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For monogenic and a special case of non-holonomic constraints where we have$$ \sum_{k} a_{l k} d q_{k}+a_{t t} d t=0 \tag{2-20} $$ we use lagrange multipliers and hamiltons principle to reach the below equation:

Goldstein, 2 edition

$$\frac{d}{d t} \frac{\partial L}{\partial \dot{q}_{k}}-\frac{\partial L}{\partial q_{k}}=\sum_{l} \lambda_{l} a_{l k}, \quad k=1,2, \ldots, n.\tag{2-29}$$

And he says further

What is the physical significance of the $\lambda_{i}$ 's? Suppose one removed the constraints on the system, but instead applied external forces $Q_{k}^{\prime}$ in such a manner as to keep the motion of the system unchanged. The equations of motion would likewise remain the same. Clearly these extra applied forces must be equal to the forces of constraint, for they are the forces applied to the system so as to satisfy the condition of constraint. Under the influence of these forces $Q_{k}^{\prime}$, the equations of motion are $$ \frac{d}{d t} \frac{\partial L}{\partial \dot{q}_{k}}-\frac{\partial L}{\partial q_{k}}=Q_{k}^{\prime}.\tag{2-31} $$ But these must be identical with Eqs. (2-29). Hence we can identify $\sum \lambda_{1} a_{l k}$ with $Q_{k}^{\prime}$, the generalized forces of constraint.

Question: How does it follow that "Under the influence of these forces $Q_{k}^{\prime}$, the equations of motion are eq. (2-31)?"

Since we've a monogenic system, potential maybe a function of velocities $V=V(r,\dot r,t)$ therefore replacing constraints by equivalent forces and using d'Alemberts principle we might get $$\frac{d}{d t}\left(\frac{\partial T}{\partial \dot{q}_{j}}\right)-\frac{\partial T}{\partial q_{j}}=Q_{j}$$ and not eq. (2-31).

Can anyone shed some light please.

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2 Answers 2

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  1. Goldstein is talking about semi-holonomic constraints; not general non-holonomic constraints, such as, e.g. inequalities.

  2. Goldstein's treatment of semi-holonomic constraints via a stationary action principle has already been criticize in e.g. Ref. 3. and this & this related Phys.SE posts.

  3. To be specific, let us from now on only consider the 2nd edition of Goldstein.

  4. We should stress that the result (2-29) is correct. For a generalization, see e.g. this Phys.SE post.

  5. One may consider the constraint forces $\sum_{l} \lambda_{l} a_{l k}$ on the RHS of eq. (2-29) as examples of generalized forces, cf. eq. (2-31). This point is possibly one of OP's doubts.

  6. It seems Goldstein implicitly and unnecessarily assumes that all the non-constraint forces are monogenic, i.e. that they have generalized (possibly velocity-dependent) potentials, cf. eq. (1-58).

  7. OP seems to mistakenly assume that the constraint forces are also monogenic, and/or that all forces are constraint forces. Both are not the case.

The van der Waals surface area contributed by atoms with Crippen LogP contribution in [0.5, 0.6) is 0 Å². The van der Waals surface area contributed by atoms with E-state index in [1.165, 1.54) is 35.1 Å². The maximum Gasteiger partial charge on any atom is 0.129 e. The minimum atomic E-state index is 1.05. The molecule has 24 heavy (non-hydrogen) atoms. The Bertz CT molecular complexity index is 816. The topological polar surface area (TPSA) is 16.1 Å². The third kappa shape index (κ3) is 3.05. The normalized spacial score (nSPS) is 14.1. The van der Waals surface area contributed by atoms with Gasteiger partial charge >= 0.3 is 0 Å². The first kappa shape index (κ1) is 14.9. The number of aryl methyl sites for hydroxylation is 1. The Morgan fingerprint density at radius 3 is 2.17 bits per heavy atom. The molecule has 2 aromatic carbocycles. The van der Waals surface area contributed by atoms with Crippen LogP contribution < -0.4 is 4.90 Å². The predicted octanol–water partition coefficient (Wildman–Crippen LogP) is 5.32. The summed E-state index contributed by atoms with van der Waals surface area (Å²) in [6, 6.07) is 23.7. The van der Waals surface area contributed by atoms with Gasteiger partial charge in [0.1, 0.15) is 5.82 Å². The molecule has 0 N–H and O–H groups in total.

8. To prove eq. (2-29) we need to establish eq. (2-23), or more generally, eq. (1-52).

  9. Goldstein is now criticized for using Hamilton's principle (2-2). The issue is that one cannot just enforce the semi-holonomic constraints via Lagrange multipliers in an extended stationary action principle, cf. point 2.

  10. We will instead rely on d'Alembert's principle (1-45). A minor modification of eqs. (2-24)-(2-28) and the surrounding arguments then leads to the result (2-29).

References:

  1. H. Goldstein, Classical Mechanics, 2nd edition; Section 2.4.

  2. H. Goldstein, Classical Mechanics, 3rd edition; Section 2.4.

  3. M.R. Flannery, The enigma of nonholonomic constraints, Am. J. Phys. 73 (2005) 265.

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  • $\begingroup$ I'm studying it. $\endgroup$
    – Kashmiri
    Sep 20, 2021 at 6:25
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EL with non holonomic constraint equations \begin{align*} &\text{you have $~n_w~$non holonomic constraint equations}\\ &F_{w}=F_w({\dot{q}}_1~, q_1~,\ldots~,{\dot{q}}_s~, q_s)=0~,w=1..n_w\tag 1\\\\ &\text{EL equations with Langrange multiplier $~\lambda _w$ }\\ &\frac{d}{dt}\frac{\partial L}{\partial {\dot{q}}_i}-\frac{\partial L}{\partial q_i}=\underbrace{\sum_{w=1}^{n_w} a_{(i,w)}\,\lambda_w}_{Q_i}~,i=1..s\tag 2\\ &\text{where}\\ &a_{(w,i)}=\frac{\partial F_w}{\partial \dot q_i} \end{align*} Instead of Eq. (1) and (2) you applied the EL with external forces

\begin{align*} &\frac{d}{dt}\frac{\partial L}{\partial {\dot{q}}_i}-\frac{\partial L}{\partial q_i}=\underbrace{\sum_{j=1}^{s}\frac{\partial r_i}{\partial q_j}f_j}_{\bar Q_{i}}~,i=1..s\tag 3\\ &\text{where $~f_j~$ are the non conservative external force components}~f_j=f_j(\mathbf q~,\mathbf{\dot{q}})\\ &\text{and $~r_i~$ the position vector components} \end{align*} notice that the conservative forces are equal to $-\frac{\partial U}{\partial q_i}$ where U is the potential enegry

Eq. (3) is equal to Eq. (1) and (2) if $~\bar Q_i=Q_i~$ and the constraint equation (1) is fulfilled, this is what Prof. Golstein wrote ?

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  • $\begingroup$ How do you get equation 3 ? $\endgroup$
    – Kashmiri
    Sep 20, 2021 at 5:34
  • $\begingroup$ The position vector r is function of the generalized coordinates $f_{i}\rightarrow \sum ^{s}_{j=1}\dfrac{\partial r_{i}}{\partial q_{j}}f_j$ I shall update the dok. $\endgroup$
    – Eli
    Sep 20, 2021 at 6:19
  • $\begingroup$ Thank you ..... $\endgroup$
    – Kashmiri
    Sep 20, 2021 at 6:25

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